Just a few words of background on raclette. I come from the Valais in the Swiss Alps, the homeland of the raclette and am very impressed that you can make your own raclette cheese on the other side of the world. Congratulations!
About the cheese, the best raclette you can ever have comes from high pastures, during those 100 days when the cows graze mountain sides at 2000m and sometimes higher. The milk acquires unique flavors depending on what the cows graze on a given day. The cheese is made in tiny huts next to the cows (see my article http://fxcuisine.com/default.asp?Display=201
) on an open wood fire, because often you can't even reach those places with a car, so there is no way of bringing the milk down. Very fortunate for true loves of cheese, as each day's production (a dozen cheeses or so in most chalets I have visited) has a unique taste quite different from one made a week later by the same guy from the same cows. This becomes very apparent when having a raclette in a place like the Villa Castle in Sierre (see my article here http://fxcuisine.com/default.asp?Display=184
. They serve you raclette from 4 several cheeses in turn, each from a different high pasture. The difference in taste is incredible. This brings me to an important point. The way you melt the cheese makes a big difference in the taste. Traditionally raclette is melted on a flat stone placed next to a wood fire. I guess you can go that everywhere in the world. Most often, though, we use a high powered electric oven (see preceding article). In both cases the heat is high enough to transform the crust into an extremely crispy and tasty treat. This is really like the crust on a roasted leg of lamb or the crispy skin on a duck or chicken. This brings me to an important point which I hope you will forgive me. The type of tabletop device often used in families (and also in Switzerland I'm afraid) where each guest places a slice of industrial raclette on a little tray and melts it, is, unfortunately, very far from what it could be. It sure makes for a conforting and fun family dish, but in terms of taste, it is like watching Jurassic Park on youtube compared to watching it in an Imax theater. So, if you have access to raw milk from cows that graze actual grass with many wild herbs, use this to make your raclette and you'll see immense improvement in your product. Gift your little tabletop raclette machine and just use a thick, wet, wooden board or flat stone and do your raclette in a fireplace. You'll see the difference for yourself.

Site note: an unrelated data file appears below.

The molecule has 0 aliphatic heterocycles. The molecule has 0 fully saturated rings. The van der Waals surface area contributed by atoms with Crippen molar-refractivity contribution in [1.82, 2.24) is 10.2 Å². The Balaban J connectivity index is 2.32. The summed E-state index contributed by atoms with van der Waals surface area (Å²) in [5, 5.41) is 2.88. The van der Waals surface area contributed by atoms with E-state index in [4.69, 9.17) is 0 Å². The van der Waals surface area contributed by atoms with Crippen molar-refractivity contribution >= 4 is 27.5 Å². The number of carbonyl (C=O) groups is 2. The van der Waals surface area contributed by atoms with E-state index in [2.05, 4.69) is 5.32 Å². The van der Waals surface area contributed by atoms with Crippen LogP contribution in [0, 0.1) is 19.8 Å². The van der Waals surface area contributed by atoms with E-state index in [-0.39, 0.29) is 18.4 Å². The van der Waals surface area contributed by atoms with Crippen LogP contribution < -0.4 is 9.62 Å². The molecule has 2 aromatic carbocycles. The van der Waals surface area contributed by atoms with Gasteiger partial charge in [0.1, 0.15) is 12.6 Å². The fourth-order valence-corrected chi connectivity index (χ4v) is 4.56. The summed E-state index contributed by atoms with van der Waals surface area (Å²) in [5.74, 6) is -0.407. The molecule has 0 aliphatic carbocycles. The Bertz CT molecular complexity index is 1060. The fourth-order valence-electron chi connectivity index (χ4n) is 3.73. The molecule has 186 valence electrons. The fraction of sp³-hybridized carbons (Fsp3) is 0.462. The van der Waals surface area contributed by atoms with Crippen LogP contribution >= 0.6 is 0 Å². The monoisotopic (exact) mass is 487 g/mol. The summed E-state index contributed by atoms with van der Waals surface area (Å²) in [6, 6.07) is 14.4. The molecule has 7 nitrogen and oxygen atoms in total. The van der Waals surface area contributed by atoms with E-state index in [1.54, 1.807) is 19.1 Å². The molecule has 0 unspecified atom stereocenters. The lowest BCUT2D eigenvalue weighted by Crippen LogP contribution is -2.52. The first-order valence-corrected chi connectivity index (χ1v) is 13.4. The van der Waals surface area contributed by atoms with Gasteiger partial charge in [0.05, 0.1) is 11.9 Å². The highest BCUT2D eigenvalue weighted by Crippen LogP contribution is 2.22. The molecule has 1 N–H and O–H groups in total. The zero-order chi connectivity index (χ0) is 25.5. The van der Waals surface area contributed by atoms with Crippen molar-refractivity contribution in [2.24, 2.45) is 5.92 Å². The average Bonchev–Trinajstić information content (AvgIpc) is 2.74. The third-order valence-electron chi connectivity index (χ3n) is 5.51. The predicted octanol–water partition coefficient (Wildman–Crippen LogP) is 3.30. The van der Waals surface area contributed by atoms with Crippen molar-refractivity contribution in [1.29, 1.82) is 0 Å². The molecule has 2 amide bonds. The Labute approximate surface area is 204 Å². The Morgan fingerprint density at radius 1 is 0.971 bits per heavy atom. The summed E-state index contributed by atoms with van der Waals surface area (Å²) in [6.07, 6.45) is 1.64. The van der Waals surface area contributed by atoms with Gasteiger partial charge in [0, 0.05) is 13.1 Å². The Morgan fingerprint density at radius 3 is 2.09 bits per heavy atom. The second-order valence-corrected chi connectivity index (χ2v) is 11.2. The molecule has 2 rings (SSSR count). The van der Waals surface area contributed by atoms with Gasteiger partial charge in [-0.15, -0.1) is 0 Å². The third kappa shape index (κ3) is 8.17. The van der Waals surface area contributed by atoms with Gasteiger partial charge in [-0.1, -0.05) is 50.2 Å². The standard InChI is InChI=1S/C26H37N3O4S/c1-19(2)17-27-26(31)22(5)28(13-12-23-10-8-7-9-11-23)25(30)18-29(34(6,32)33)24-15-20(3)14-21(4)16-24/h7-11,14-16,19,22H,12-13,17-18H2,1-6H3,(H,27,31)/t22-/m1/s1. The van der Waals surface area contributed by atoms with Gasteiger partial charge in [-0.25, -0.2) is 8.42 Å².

I hope you will forgive me for pointing out these two things (high pasture milk and type of oven) but since you seem to pursue your passion very far, this will bring you much fun.